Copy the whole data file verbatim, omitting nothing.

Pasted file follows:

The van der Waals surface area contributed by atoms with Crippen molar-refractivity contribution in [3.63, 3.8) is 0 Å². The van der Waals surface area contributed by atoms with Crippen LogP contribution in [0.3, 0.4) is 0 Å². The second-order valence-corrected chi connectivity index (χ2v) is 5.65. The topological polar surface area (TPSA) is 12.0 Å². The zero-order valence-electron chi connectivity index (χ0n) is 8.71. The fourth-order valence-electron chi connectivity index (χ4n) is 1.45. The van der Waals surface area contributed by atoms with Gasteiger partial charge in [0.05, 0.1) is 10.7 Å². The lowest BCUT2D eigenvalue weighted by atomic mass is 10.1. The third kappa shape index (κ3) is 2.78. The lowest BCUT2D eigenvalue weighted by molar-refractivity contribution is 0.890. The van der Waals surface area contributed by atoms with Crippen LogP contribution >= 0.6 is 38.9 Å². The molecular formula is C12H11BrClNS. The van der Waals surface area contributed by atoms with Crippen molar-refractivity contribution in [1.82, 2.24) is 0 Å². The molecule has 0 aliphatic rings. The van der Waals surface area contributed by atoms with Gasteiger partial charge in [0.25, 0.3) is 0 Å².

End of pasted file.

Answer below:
The van der Waals surface area contributed by atoms with Crippen molar-refractivity contribution in [3.63, 3.8) is 0 Å². The van der Waals surface area contributed by atoms with Crippen LogP contribution in [0.3, 0.4) is 0 Å². The second-order valence-corrected chi connectivity index (χ2v) is 5.65. The topological polar surface area (TPSA) is 12.0 Å². The zero-order valence-electron chi connectivity index (χ0n) is 8.71. The fourth-order valence-electron chi connectivity index (χ4n) is 1.45. The van der Waals surface area contributed by atoms with Gasteiger partial charge in [0.05, 0.1) is 10.7 Å². The lowest BCUT2D eigenvalue weighted by atomic mass is 10.1. The third kappa shape index (κ3) is 2.78. The lowest BCUT2D eigenvalue weighted by molar-refractivity contribution is 0.890. The van der Waals surface area contributed by atoms with Crippen LogP contribution >= 0.6 is 38.9 Å². The molecular formula is C12H11BrClNS. The van der Waals surface area contributed by atoms with Crippen molar-refractivity contribution in [1.82, 2.24) is 0 Å². The molecule has 0 aliphatic rings. The van der Waals surface area contributed by atoms with Gasteiger partial charge in [0.25, 0.3) is 0 Å².